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To determine the effect of exogenous oxytocin (OT) administration on inflammation and atherosclerosis in socially isolated apoE(-/-) mice. Hyperlipidemic animals housed in isolated or stressful social environments display more extensive atherosclerosis than those in an affiliative social environment. The neurohypophyseal peptide OT may be involved in both affiliative social behavior and cardiovascular homeostasis, suggesting a role in mediating the benefits of positive social interactions on atherosclerosis.
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Design and implementation of the Hispanic Community Health Study/Study of Latinos.
Ann Epidemiol
PUBLISHED: 01-05-2010
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The Hispanic Community Health Study (HCHS)/Study of Latinos (SOL) is a comprehensive multicenter community based cohort study of Hispanics/Latinos in the United States.
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Stress and body mass index each contributes independently to tumor necrosis factor-alpha production in prepubescent Latino children.
J Pediatr Nurs
PUBLISHED: 09-29-2009
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This investigation extended prior work by determining if stress and body mass index (BMI) contributed independently to tumor necrosis factor-alpha (TNF-alpha) levels among prepubescent Latino children and if sex and family history of type 2 diabetes mellitus (T2DM) modified these relationships. Data were collected in South Florida from 112 nondiabetic school-aged Hispanic children, of whom 43.8% were obese (BMI >/= 95th percentile) and 51.8% presented with a family history of T2DM. Stressful life events were assessed via parental report using a life events scale. Plasma TNF-alpha levels were determined with enzyme-linked immunosorbent assay. The relative contributions of stress and BMI with TNF-alpha levels and the potential interaction effects of sex and family history of T2DM were analyzed with multiple linear regression analyses. Stress and BMI each accounted for a significant proportion of the unique variance associated with TNF-alpha. The association between stress and TNF-alpha was not modified by sex or family history of T2DM. These findings implicate BMI and stress as independent determinants of TNF-alpha (an inflammatory cytokine and adipocytokine) among Latino children. Future investigations should examine the potential roles of exercise, nutritional status, age, and growth hormone in explicating the relationship between TNF-alpha production and psychosocial distress and risk for infection among obese children.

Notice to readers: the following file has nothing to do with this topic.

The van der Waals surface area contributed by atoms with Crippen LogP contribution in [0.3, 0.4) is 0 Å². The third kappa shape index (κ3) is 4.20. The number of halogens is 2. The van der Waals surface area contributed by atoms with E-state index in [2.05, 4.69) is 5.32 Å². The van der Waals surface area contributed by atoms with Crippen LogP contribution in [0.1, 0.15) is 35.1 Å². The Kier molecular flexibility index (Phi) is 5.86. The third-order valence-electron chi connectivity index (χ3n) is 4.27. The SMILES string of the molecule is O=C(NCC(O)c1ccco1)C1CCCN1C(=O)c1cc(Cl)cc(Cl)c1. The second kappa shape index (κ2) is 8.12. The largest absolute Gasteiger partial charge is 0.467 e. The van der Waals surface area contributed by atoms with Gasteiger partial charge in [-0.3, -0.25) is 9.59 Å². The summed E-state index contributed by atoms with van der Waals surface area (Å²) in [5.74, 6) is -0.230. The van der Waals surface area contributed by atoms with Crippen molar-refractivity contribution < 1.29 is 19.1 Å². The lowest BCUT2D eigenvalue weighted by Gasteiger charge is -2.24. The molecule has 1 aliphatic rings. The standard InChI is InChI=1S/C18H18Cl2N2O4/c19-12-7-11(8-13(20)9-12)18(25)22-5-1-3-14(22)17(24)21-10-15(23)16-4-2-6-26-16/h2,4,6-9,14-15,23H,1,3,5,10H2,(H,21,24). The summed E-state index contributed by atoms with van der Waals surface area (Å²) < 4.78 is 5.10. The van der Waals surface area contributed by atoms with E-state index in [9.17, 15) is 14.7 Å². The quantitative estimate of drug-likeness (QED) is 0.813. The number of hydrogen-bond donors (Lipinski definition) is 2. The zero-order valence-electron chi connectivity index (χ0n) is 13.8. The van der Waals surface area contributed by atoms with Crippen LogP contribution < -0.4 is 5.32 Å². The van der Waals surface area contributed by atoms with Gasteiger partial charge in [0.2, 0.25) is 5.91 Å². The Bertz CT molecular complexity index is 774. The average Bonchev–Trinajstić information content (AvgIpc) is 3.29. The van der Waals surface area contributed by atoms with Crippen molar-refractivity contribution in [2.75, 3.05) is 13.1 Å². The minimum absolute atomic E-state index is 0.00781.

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Central obesity and insulin resistance in the cardiometabolic syndrome: pathways to preclinical cardiovascular structure and function.
J Cardiometab Syndr
PUBLISHED: 07-21-2009
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The cardiometabolic syndrome (CMS) has been an organizing conceptual framework for subclinical cardiovascular pathophysiology. Using cross-sectional data from 338 healthy men and women aged 18 to 55 years, the study examined the role of central adiposity and insulin sensitivity and assessed potential relationships with other metabolic indices (insulin sensitivity, glucose tolerance, fibrinolysis, lipidemia, endothelial function, and inflammation) and measures of cardiac structure and function (cardiac mass, compliance and contractility, myocardial oxygen demand, and blood pressure). Structural equation modeling analyses, which controlled for sex, age, and race, demonstrated good fit to the data. The derived relationships provided a physiologically consistent model of CMS, with an initiating role for central adiposity and insulin resistance. The model accounted for 30% and 82% of the variance in diastolic blood pressure and myocardial oxygen demand, respectively. The findings suggest predominant pathways through which subclinical metabolic processes may exert pathogenic impact on the heart and vasculature.
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Emotional support and gender in people living with HIV: effects on psychological well-being.
J Behav Med
PUBLISHED: 06-04-2009
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Current research indicates that emotional support is strongly associated with physical and psychological adjustment in persons living with HIV/AIDS. While gender- differences in health and health behaviors of HIV positive patients are well studied, less is known about how men and women living with HIV/AIDS may differentially perceive and integrate support into their lives, and how it subsequently affects their psychological well-being. This cross-sectional study examines how emotional support received from partners and family/friends and gender explains psychological well-being (i.e., stress, depression, anxiety) in a sample of 409 partnered European HIV positive individuals. We hypothesized that gender would modify the associations between support and psychological well-being such that men would benefit more from partner support whereas women would benefit more from family/friend support. Results revealed that regardless of the source of support, mens well-being was more positively influenced by support than was womens well-being. Womens difficulties in receiving emotional support may have deleterious effects on their psychological well-being.